• For AFB members from outside the EU, and wishing to establish in the EU or conduct cross-border business, the CRD6 proposals are a key issue. We’ll be taking stock of where the proposals have got to and how to prepare your business.
  • The review of the Senior Managers and Certification Regime is a key priority for many AFB members. Ahead of the review being published, the AFB wrote to the Treasury highlighting our initial input.

We recognize and support the benefits of the Senior Managers’ Regime as a framework for governance, accountability, culture and conduct. But we also noted the unique challenge our members face, as many are headquartered in jurisdictions that are less familiar with the Senior Managers’ Regime approach. We have highlighted areas that can be improved to ensure the regime is effective, more efficient, and does not deter further investment in the UK.

We have established an SMCR Review Working Group, and will prepare a formal response to the Call for Evidence and Discussion Paper issued by the regulators.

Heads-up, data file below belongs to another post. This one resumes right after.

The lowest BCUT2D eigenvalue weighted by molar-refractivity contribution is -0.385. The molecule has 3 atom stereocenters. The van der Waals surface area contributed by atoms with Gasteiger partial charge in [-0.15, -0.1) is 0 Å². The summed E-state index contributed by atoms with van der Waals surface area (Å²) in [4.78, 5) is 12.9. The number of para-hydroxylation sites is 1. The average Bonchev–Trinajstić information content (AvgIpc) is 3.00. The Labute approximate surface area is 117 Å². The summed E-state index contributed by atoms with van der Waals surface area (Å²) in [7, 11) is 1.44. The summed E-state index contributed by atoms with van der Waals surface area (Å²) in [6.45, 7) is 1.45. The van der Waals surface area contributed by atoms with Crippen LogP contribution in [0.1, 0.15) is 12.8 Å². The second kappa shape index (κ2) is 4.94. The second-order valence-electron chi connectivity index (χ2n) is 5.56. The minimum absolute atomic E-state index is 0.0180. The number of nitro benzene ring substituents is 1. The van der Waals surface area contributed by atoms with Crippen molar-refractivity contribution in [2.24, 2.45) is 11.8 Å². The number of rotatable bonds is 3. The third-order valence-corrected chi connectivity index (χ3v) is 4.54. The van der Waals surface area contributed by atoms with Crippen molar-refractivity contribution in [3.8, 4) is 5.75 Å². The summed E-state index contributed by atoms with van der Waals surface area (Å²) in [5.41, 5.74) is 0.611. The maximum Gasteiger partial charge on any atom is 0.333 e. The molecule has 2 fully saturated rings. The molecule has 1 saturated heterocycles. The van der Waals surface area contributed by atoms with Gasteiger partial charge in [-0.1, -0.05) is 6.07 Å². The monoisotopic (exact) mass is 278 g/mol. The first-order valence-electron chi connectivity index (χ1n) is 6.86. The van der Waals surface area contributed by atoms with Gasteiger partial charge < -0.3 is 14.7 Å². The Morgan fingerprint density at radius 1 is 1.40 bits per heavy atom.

So, in conclusion, the AFB wants to work with its members and the regulatory authorities to ensure the UK regulatory regime is the best in the world.

We have a major opportunity to ensure the regulatory environment:

  • Has high standards – giving business, investors and consumers confidence;
  • Is proportionate – regulatory approaches recognize differences in scale, risk and complexity;
  • Is effective – information and decision making are efficient and transparent;
  • Is competitive – international firms see the UK as the best place to do business.

I want to thank all of our speakers and panelists, all of you for making time to attend today, our sponsor Whistlebrook and partner Simmons and Simmons. Finally, a huge thank you to all of the AFB team. We’re small, but thanks to their dedication and hard work we are able to  organise fantastic events like today’s conference.

I hope you enjoy the conference and the opportunity to network with colleagues from other banks. I look forward to meeting many of you today and to working together in the future.”